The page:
Markers to help pinpoint location for emergency calls

pilot-pathway-project-tb Public Safety Communications, the City of Calgary’s 911 centre, has launched a pilot program designed to help locate users of the city’s pathway system in the event that an emergency call is made.

Nina Vaughan, commander of Public Safety Communications, says the aim of the pilot project is to help emergency personal respond more quickly when medical and other emergencies occur along Calgary’s pathways.

“Since Calgary has more than 700 kilometers of pathways, it’s not always easy to articulate where you are on our extensive pathway network when you need help,” Vaughn says.

Touted as the first of its kind in Canada, the pilot project involves 175 markers placed along 200 km of pathways. Markers have been placed along the Bow River and Elbow River pathways, as well as in Fish Creek Park.

“We picked high traffic areas that had a variety of different users and that are traditionally areas where we haven’t had very good cell reception,” Vaughan says.

Placed approximately one km apart, each marker has a unique code – a combination of two letters and four numbers. The letters identify the exact pathway, while the numbers identify a particular location along the path. In the event of an emergency, callers can provide the location code to 911 operators.

Calgary Fire Department deputy chief of operations and technical teams, Len MacCharles, calls the markers “another key component” of public safety in Calgary.


“These signs, placed where they are will help individuals identify where they are so emergency responders — police, EMS, fire, whatever is needed at that time — can figure out exactly where you are and provide service in a quick and efficient manner,” MacCharles says. Members of the Calgary Police Service Mountain Bike Unit helped officially launch the pathway marker program.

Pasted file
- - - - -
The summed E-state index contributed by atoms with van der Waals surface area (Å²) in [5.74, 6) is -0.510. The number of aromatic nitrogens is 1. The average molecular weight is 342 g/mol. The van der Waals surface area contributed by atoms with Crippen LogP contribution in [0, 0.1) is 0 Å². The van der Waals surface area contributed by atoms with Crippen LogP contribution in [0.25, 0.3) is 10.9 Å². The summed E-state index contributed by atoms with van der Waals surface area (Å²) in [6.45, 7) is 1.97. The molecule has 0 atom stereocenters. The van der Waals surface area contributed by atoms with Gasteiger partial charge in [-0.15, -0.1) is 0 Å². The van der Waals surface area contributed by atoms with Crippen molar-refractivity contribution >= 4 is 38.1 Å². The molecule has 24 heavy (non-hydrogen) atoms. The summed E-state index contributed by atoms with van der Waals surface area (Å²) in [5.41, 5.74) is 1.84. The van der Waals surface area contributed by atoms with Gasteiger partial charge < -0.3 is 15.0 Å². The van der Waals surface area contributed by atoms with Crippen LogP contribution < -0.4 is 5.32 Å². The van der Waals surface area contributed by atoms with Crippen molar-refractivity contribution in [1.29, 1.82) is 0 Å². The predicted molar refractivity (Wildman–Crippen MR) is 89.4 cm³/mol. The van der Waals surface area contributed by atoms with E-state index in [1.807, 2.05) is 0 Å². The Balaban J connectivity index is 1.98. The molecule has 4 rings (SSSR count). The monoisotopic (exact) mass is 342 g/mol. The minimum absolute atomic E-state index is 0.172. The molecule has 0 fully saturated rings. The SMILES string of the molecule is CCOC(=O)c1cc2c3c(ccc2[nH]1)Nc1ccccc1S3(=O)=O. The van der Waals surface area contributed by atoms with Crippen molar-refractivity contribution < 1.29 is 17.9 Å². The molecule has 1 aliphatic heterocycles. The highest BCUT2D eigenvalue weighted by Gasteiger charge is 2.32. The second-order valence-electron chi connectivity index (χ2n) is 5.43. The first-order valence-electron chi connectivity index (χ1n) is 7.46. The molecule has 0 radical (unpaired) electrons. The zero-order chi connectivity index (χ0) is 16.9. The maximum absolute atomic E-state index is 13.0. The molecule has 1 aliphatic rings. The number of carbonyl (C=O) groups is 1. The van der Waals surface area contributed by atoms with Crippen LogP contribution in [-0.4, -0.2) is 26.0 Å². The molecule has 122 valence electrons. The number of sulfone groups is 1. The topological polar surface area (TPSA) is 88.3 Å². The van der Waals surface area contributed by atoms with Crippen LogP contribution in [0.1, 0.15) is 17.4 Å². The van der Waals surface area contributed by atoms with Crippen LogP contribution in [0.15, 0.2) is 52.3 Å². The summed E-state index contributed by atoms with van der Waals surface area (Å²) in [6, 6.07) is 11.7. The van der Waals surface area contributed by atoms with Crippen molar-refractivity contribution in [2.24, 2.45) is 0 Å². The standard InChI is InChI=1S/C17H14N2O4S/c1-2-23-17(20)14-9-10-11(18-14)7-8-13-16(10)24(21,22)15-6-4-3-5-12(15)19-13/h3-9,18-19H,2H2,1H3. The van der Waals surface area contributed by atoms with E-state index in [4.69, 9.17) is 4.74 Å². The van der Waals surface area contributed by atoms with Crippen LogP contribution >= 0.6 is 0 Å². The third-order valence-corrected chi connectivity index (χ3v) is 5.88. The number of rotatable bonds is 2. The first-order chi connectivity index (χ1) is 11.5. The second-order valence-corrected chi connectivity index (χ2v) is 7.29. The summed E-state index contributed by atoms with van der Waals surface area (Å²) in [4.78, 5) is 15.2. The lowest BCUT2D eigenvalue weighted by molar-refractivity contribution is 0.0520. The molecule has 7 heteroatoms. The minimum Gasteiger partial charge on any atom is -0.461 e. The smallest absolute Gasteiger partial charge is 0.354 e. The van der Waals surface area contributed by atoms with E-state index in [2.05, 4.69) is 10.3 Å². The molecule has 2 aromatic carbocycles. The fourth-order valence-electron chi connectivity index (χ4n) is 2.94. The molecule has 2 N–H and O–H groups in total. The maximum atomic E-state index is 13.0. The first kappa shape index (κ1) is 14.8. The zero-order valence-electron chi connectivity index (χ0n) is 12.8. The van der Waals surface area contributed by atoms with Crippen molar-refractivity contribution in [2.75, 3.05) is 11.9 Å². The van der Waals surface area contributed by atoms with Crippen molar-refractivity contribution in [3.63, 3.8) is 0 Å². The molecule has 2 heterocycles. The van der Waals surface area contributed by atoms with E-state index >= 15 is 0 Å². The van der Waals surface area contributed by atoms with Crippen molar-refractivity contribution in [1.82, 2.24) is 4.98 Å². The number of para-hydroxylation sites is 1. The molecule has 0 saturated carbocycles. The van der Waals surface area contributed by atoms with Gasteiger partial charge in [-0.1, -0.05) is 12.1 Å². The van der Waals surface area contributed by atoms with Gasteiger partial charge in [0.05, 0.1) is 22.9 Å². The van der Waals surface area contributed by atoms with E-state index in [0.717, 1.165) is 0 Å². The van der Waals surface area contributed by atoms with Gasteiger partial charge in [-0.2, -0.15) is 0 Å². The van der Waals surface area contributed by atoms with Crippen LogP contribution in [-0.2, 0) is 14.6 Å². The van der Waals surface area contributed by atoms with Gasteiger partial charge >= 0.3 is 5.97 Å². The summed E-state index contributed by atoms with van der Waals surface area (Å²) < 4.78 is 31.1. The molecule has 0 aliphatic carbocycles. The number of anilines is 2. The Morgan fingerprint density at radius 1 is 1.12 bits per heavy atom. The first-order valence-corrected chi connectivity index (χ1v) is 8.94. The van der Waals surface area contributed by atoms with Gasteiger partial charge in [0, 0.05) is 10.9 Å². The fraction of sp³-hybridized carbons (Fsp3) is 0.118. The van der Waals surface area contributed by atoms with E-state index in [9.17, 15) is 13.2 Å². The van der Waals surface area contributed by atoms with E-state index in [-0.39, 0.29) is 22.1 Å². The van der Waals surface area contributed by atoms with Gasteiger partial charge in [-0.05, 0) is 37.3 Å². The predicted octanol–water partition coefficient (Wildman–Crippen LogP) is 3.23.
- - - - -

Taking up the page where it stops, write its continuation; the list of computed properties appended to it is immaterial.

Photo by: Karry Taylor

Vaughan says the signs help address the fact that it can often be very difficult to pinpoint a location when a 911 call is made from a cell phone.

“There is a bit of a misconception because of what people see on TV,” Vaughn says. “They think that when they call 911 on their cell phone, we can pinpoint exactly what their location is. That is not the case.”

“We do get coordinates from the cell phone call, but they are not accurate or specific enough in an urban environment for us to be able to determine where people are.”

Adam Loria, Calgary EMS spokesperson, says that the markers will be particularly helpful in the case of more quickly assisting visitors to the city who may experience an emergency while using city pathways.

“They go for a walk and, unfortunately, if a medical condition does happen they just don’t know where they are,” Loria says.

“If that 911 call can be made and one of these signs can be visualized, hopefully that will decrease the EMS to patient time.”

In order to reduce the costs of the pilot project, the markers were placed on existing sign posts. Vaughan says it remains to be seen if the current one km distance between markers will be effective.

“Part of the pilot project will be to determine if they are far enough apart, if they need to be closer together and how many we need,” Vaughan says.

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